How can employers help create financial wellness?
by: Joan Weir, Director of Health and Disability Policy
Why should employers care about their employees’ financial wellness?
Lots has changed over the last few years. Employers are much more aware that financial issues can be brought into the workplace in the forms of stress, lost productivity, absenteeism, poor relationships in the workplace.
Increasingly, employers recognize that they have a responsibility to their employees with respect to financial wellness. Employers decide on payscale, what benefits may be made available, annual increases (or not) and the composition of any pension plan made available. These are all key determinants into whether their employee feels financially secure.
Being financially well helps to keep employees physically and mentally well. How, well excessive long-term stress can lead to other chronic diseases such as high blood pressure, overeating/obesity, diabetes as well as other health issues.
What is a financial wellness strategy?
If you, as an employer, want to start adding programming around financial wellness to your overall wellness program, start by measuring employees’ financial wellness today. Establish key metrics before developing a program.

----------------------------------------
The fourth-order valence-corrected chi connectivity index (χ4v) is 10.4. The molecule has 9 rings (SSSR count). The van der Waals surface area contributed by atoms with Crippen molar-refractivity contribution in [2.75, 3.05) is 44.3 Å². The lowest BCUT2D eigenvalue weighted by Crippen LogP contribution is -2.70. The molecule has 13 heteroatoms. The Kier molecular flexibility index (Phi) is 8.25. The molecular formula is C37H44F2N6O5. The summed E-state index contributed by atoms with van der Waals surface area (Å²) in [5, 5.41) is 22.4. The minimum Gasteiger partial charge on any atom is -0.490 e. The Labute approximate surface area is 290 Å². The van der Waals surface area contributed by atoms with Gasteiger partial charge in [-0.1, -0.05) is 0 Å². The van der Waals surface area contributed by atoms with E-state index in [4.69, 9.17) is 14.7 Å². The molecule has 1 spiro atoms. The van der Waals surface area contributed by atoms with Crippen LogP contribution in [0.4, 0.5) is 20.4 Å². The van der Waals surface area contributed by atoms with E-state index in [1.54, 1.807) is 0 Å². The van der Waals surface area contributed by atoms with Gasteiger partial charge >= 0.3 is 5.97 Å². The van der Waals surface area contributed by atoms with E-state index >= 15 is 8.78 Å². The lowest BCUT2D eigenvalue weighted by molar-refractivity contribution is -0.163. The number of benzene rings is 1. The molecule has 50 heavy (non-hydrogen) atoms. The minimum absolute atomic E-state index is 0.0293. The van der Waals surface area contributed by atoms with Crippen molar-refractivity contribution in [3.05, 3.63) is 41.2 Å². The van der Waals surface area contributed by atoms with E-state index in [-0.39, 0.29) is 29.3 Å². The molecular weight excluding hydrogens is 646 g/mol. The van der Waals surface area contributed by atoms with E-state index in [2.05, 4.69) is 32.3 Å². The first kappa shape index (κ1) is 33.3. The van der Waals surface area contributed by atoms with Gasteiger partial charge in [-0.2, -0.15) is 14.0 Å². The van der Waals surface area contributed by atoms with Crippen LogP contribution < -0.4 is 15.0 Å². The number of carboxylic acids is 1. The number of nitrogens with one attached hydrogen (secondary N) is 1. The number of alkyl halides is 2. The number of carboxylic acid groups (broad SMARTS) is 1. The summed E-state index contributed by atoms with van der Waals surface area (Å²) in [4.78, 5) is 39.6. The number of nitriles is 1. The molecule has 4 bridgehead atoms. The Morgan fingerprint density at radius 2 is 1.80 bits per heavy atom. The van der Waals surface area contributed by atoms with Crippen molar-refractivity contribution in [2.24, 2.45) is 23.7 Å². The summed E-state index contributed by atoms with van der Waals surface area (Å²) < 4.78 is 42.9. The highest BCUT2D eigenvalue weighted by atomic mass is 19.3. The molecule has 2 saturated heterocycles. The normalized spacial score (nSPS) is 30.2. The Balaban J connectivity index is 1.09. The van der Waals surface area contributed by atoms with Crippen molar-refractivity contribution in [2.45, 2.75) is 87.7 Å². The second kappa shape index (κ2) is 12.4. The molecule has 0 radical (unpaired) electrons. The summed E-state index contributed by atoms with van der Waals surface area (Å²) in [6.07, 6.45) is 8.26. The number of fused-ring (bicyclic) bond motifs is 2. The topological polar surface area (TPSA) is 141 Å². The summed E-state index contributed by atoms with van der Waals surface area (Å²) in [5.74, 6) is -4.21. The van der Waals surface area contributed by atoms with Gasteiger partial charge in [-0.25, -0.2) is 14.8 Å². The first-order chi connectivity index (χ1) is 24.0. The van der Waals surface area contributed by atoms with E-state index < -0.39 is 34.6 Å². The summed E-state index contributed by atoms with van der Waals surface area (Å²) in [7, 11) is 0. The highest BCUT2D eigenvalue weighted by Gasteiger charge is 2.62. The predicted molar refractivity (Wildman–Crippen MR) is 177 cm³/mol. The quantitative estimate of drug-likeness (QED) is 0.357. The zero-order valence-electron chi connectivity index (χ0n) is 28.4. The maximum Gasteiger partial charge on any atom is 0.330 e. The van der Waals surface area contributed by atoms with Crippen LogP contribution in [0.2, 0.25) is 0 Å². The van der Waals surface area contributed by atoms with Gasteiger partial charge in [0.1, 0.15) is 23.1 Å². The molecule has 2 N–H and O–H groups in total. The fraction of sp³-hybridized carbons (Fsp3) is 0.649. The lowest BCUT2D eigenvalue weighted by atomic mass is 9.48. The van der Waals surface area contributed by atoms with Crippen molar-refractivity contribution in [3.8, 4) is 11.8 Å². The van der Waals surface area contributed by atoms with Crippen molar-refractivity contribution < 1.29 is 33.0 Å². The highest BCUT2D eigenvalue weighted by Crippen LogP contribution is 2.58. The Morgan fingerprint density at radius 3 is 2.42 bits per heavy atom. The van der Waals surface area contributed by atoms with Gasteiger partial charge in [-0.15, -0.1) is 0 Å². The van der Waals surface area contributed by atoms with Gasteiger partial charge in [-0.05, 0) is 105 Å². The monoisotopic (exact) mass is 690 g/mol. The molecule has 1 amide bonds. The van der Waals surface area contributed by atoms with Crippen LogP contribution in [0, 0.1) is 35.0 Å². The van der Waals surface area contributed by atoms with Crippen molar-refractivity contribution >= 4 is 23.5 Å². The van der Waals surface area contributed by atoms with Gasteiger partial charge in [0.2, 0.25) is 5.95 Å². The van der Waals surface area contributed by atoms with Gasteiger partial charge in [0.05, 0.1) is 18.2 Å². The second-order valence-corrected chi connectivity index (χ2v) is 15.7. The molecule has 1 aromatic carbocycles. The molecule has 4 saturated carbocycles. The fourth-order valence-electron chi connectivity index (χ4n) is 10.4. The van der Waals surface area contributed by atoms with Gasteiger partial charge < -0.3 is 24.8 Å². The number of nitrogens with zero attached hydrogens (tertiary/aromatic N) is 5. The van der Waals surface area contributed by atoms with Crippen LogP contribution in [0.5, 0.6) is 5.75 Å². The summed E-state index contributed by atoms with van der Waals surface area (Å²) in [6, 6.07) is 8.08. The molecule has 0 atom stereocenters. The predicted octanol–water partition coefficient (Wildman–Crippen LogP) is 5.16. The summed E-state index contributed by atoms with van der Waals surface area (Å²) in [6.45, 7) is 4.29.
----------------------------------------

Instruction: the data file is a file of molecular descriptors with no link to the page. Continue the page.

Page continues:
Understand what the ‘need’ is, and this will certainly differ given your employee age range. Is it managing/paying down debt? Is it funding education for the children? Or saving for retirement and understanding how much money is needed?
An employer should develop or put in place a variety of tools to assist with the need. Many insurers have already have developed communications, calculators, and presentations that can be provided to employers.
Make sure that your financial wellness strategy integrates well with your overall wellness offering.
What does a good program look like?
A good program should be broad enough that it includes tools and programming designed for all stages of life. Ensure your program is about more than pension and retirement planning. Some examples include managing household debt, budgeting, handling short-term financial priorities.
Know that financial health is an objective measure whereas financial wellbeing is more of a subjective measure. However, growing evidence demonstrates that the objective of improving financial literacy impacts health over the long term. A nice return on investment.